Chicago's Gang Violence Fueled Through Social Media

PHOTO: The streets of Chicago are a bastion of gang violence.
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Social media has helped launch revolutions and bring down government regimes, but these incredibly powerful tools are also helping to keep the streets of Chicago bloody.

ABC News recently hosted a summit, "Hidden America: Don't Shoot I Want To Grow Up." It was moderated by World News anchor Diane Sawyer and ABC News correspondent Alex Perez and brought some of the city's gang members, former gang members, victims and community organizers together to talk about the spread of gang violence, why it happens and how to stop it.

Most recently, 24 people were shot in Chicago last Saturday. The Chicago Police Department told ABC News 16 of the 24 shooting victims were affiliated with gangs.

Gang members, some of whom are aspiring rappers, often use Facebook, Twitter, Hipstar, MySpace, Youtube and other social media outlets to spread inflammatory messages and encourage rival gangs to respond. Police officers have even found password-protected, gang-related websites that are used to recruit members, inform members about meetings or parties and even commit crimes, according to the Chicago Crime Commission.

Current and former gang members at our summit said they send out taunting tweets, snide posts and homemade "diss" music videos to promote a tough image, make tensions rise between rival gangs and incite violence.

TG, a former member of the gang, Four Corner Hustlers, and a participant in the summit, said social media played a significant role in fueling gang rivalry.

"If I make a video about somebody else, everybody is going to watch," he said. "I get on Facebook, put up a status, somebody is somebody's friend. If I get on Twitter, I make a tweet, somebody is going to whisper to that person, 'did you seen what happened?' I get on Instagram, take a picture of another person in the hood that I am in tour with, it's going to make me want to stay real hip-hop."

Young rappers who can't afford to make expensive music videos use a personal camera or a phone camera to record a video and post it on YouTube. Often these videos feature young men brandishing guns and thick wads of cash, as they rap about murdering their rivals. The reason, TG said, is because gangs want "this to escalate somewhere."

"It was just ... trying to make something big out of something small, and [social media] play a real big role," he said.

Tio Hardiman, the director of the anti-violence group CeaseFire Illinois Cure Violence, said social media is used as bullying tactic.

"[Gang members] worried about what their peers are going to think about them if they get punked down in the social media, and social media has led to a lot of killings in Chicago," he said. "What happens with Facebook and Twitter, you can say the wrong thing and you don't know who's going to shoot you."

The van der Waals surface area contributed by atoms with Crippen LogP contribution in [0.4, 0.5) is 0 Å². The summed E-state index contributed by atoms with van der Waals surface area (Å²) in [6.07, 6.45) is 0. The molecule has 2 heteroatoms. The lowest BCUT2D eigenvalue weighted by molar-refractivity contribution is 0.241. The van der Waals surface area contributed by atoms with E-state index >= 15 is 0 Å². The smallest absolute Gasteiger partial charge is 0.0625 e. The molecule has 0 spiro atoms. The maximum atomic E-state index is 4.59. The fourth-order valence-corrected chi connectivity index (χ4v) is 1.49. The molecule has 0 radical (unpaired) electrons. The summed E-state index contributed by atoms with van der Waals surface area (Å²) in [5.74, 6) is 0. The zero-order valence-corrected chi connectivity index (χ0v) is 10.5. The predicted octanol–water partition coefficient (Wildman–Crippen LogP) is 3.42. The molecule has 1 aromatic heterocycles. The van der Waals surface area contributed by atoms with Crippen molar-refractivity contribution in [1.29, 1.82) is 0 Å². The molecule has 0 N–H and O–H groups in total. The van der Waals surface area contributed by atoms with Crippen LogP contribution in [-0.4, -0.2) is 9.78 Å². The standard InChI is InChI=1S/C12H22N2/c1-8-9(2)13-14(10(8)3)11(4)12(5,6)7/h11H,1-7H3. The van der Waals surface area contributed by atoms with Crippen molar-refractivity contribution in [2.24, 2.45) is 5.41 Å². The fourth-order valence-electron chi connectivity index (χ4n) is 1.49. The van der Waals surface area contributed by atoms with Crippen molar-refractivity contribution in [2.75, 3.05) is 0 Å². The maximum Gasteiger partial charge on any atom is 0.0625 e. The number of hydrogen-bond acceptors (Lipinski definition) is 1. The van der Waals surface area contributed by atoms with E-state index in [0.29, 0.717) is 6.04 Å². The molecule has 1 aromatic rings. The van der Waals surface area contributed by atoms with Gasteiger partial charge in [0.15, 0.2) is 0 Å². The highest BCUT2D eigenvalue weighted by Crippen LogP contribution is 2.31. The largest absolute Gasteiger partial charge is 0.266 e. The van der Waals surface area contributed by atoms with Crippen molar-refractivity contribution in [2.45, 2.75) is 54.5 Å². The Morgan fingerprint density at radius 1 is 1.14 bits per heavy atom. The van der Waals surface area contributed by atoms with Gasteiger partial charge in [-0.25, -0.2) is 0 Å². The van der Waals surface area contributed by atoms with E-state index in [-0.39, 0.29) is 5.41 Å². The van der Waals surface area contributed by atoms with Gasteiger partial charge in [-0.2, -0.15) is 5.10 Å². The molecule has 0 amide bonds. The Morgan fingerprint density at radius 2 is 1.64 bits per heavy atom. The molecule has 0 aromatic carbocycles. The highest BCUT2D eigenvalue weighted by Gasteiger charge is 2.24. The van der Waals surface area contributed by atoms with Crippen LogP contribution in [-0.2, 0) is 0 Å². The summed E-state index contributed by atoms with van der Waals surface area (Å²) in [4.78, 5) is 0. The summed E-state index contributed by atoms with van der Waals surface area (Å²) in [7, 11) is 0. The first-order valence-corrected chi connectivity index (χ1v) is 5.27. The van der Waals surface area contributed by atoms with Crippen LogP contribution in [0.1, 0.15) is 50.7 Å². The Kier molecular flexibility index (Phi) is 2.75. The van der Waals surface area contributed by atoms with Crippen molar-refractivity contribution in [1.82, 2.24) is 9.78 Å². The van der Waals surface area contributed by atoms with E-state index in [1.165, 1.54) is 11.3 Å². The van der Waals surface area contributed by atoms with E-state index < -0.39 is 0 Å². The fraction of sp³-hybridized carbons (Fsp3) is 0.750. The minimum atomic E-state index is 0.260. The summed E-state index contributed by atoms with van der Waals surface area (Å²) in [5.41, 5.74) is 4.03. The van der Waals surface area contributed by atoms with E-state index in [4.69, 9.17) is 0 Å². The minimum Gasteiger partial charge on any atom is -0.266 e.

Hardiman said he has experienced situations where young men have been shot over the "pettiest of reasons," peer pressured into protecting their own.

"I've seen people get shot because somebody was throwing a water balloon," he said. "What happens in most cases when these young men take a vow to be a part of a gang they take a vow to protect their brothers. No matter what the circumstances may be, no matter what the risk may be as well, so what they're talking about retaliating over is anything."

CeaseFire, which recently adopted a new moniker, Cure Violence, was one of the community-based organizations that participated in the ABC News summit and helps rival gang members confront and work out conflicts. Their method is to treat violence like a virus that needs to be isolated before it spreads. Members, who are often ex-convicts or former gang members, are called "violence interrupters" and work to bring people together from opposing sides.

Dr. Gary Slutkin, who founded CeaseFire in 1995, said that since implimenting the program in Chicago, there has been at least a 40 percent drop in shootings.

"In all ways this is a disease," he said. "It meets the definition of a disease. It's not even a metaphor. It has characteristics, signs and symptoms, it has morbidity and mortality, it arrives in hospitals, it causes death, it has known and some unknown causes. It also is contagious by definition because it's transmissible."

Lamont Evans, a "violence interrupter" for CeaseFire, said rival gangs today are not only fighting over turf or territory, they are fighting for reputations and the opportunity for a big break. In short, it's a "beef over rap," he said.

"In my era, we beefed with guys probably five, six blocks away," Evans said. "Now with all the technology, you can beef with a guy in a whole other state... we can go onto Facebook and argue back and forth and then at the end of the conversation, we might say, 'OK, don't get caught in traffic.'"

Which means, "when I see you, I'm popping the f--- out of you," he added.

WATCH: How YouTube Videos, Tweets Can Fuel Gang Violence

The powerful and dangerous impact social media can have recently got a poster child in Keith Cozart, better known by his stage name, Chief Keef.

The 17-year-old controversial rapper from Chicago's South side, who spits beats about a murderous thug life, has had his career explode in the past year. His Youtube videos and an endorsement from 50 Cent helped catapult him to rap stardom. Keef now reportedly has a $3 million record deal with Interscope Records.

Chief Keef. Credit: Johnny Nunez/Getty Images

Another South Side teen rapper looking for his big break was Joseph "Lil Jojo" Coleman. The 18-year-old aspiring rapper allegedly tried to start an online feud with Keef. Jojo's first rap, "3HunnaK," was reportedly a diss at Keef. It remixed Keef's hit song, "3Hunna" -- 300 is a reference to the street gang, Black Disciples -- while it promoted BDK, which stands for Black Disciple Killers. The "K" in "3HunnaK" also stands for "killer."